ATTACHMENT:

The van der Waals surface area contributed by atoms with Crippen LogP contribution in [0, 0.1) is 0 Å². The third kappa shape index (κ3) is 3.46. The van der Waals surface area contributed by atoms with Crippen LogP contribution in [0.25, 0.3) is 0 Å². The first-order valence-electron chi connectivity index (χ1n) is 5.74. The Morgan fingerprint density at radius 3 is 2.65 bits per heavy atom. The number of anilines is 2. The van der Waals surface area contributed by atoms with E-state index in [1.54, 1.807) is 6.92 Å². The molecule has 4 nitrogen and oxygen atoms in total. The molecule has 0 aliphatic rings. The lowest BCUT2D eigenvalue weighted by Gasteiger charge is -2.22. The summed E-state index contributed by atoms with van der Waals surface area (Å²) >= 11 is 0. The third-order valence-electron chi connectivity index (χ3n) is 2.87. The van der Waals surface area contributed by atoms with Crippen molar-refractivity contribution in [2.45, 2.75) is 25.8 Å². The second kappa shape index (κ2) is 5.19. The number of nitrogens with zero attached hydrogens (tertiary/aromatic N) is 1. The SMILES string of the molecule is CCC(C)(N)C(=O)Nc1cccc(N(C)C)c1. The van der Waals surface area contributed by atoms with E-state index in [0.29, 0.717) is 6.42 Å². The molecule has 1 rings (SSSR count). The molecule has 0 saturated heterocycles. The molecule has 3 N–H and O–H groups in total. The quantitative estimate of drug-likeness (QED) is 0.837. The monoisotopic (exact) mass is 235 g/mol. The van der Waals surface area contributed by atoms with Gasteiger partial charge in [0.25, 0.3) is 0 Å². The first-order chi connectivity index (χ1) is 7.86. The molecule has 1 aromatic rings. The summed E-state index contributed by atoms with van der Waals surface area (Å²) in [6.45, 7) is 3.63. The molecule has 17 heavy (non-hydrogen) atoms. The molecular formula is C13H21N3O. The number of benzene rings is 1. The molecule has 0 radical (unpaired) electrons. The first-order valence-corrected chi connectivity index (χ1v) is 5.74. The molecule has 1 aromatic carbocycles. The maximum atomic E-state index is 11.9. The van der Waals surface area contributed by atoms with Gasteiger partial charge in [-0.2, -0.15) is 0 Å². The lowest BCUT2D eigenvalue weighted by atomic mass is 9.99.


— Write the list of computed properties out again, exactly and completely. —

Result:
The van der Waals surface area contributed by atoms with Crippen LogP contribution in [0, 0.1) is 0 Å². The third kappa shape index (κ3) is 3.46. The van der Waals surface area contributed by atoms with Crippen LogP contribution in [0.25, 0.3) is 0 Å². The first-order valence-electron chi connectivity index (χ1n) is 5.74. The Morgan fingerprint density at radius 3 is 2.65 bits per heavy atom. The number of anilines is 2. The van der Waals surface area contributed by atoms with E-state index in [1.54, 1.807) is 6.92 Å². The molecule has 4 nitrogen and oxygen atoms in total. The molecule has 0 aliphatic rings. The lowest BCUT2D eigenvalue weighted by Gasteiger charge is -2.22. The summed E-state index contributed by atoms with van der Waals surface area (Å²) >= 11 is 0. The third-order valence-electron chi connectivity index (χ3n) is 2.87. The van der Waals surface area contributed by atoms with Crippen molar-refractivity contribution in [2.45, 2.75) is 25.8 Å². The second kappa shape index (κ2) is 5.19. The number of nitrogens with zero attached hydrogens (tertiary/aromatic N) is 1. The SMILES string of the molecule is CCC(C)(N)C(=O)Nc1cccc(N(C)C)c1. The van der Waals surface area contributed by atoms with E-state index in [0.29, 0.717) is 6.42 Å². The molecule has 1 rings (SSSR count). The molecule has 0 saturated heterocycles. The molecule has 3 N–H and O–H groups in total. The quantitative estimate of drug-likeness (QED) is 0.837. The monoisotopic (exact) mass is 235 g/mol. The van der Waals surface area contributed by atoms with Gasteiger partial charge in [0.25, 0.3) is 0 Å². The first-order chi connectivity index (χ1) is 7.86. The molecule has 1 aromatic rings. The summed E-state index contributed by atoms with van der Waals surface area (Å²) in [6.45, 7) is 3.63. The molecule has 17 heavy (non-hydrogen) atoms. The molecular formula is C13H21N3O. The number of benzene rings is 1. The molecule has 0 radical (unpaired) electrons. The first-order valence-corrected chi connectivity index (χ1v) is 5.74. The molecule has 1 aromatic carbocycles. The maximum atomic E-state index is 11.9. The van der Waals surface area contributed by atoms with Gasteiger partial charge in [-0.2, -0.15) is 0 Å². The lowest BCUT2D eigenvalue weighted by atomic mass is 9.99.